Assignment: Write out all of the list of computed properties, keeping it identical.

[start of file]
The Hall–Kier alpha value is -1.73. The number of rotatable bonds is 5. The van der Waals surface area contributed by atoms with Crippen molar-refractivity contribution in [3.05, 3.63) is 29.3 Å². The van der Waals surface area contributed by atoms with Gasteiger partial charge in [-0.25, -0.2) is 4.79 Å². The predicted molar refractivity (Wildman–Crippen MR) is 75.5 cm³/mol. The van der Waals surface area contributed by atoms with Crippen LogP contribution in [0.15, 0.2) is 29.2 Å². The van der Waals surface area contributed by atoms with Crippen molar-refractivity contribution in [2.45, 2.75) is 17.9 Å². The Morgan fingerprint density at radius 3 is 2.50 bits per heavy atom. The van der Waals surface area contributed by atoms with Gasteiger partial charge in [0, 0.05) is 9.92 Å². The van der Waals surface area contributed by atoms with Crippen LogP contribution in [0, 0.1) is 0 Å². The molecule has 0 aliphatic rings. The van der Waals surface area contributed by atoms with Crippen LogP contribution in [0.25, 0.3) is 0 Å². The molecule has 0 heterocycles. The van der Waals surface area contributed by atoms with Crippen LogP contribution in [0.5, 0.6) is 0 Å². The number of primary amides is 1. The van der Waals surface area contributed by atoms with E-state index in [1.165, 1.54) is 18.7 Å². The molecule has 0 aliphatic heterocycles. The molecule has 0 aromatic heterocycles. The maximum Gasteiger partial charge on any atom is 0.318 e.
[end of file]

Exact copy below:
The Hall–Kier alpha value is -1.73. The number of rotatable bonds is 5. The van der Waals surface area contributed by atoms with Crippen molar-refractivity contribution in [3.05, 3.63) is 29.3 Å². The van der Waals surface area contributed by atoms with Gasteiger partial charge in [-0.25, -0.2) is 4.79 Å². The predicted molar refractivity (Wildman–Crippen MR) is 75.5 cm³/mol. The van der Waals surface area contributed by atoms with Crippen LogP contribution in [0.15, 0.2) is 29.2 Å². The van der Waals surface area contributed by atoms with Crippen molar-refractivity contribution in [2.45, 2.75) is 17.9 Å². The Morgan fingerprint density at radius 3 is 2.50 bits per heavy atom. The van der Waals surface area contributed by atoms with Gasteiger partial charge in [0, 0.05) is 9.92 Å². The van der Waals surface area contributed by atoms with Crippen LogP contribution in [0, 0.1) is 0 Å². The molecule has 0 aliphatic rings. The van der Waals surface area contributed by atoms with Crippen LogP contribution in [0.25, 0.3) is 0 Å². The molecule has 0 heterocycles. The van der Waals surface area contributed by atoms with Crippen LogP contribution in [0.5, 0.6) is 0 Å². The number of primary amides is 1. The van der Waals surface area contributed by atoms with E-state index in [1.165, 1.54) is 18.7 Å². The molecule has 0 aliphatic heterocycles. The molecule has 0 aromatic heterocycles. The maximum Gasteiger partial charge on any atom is 0.318 e.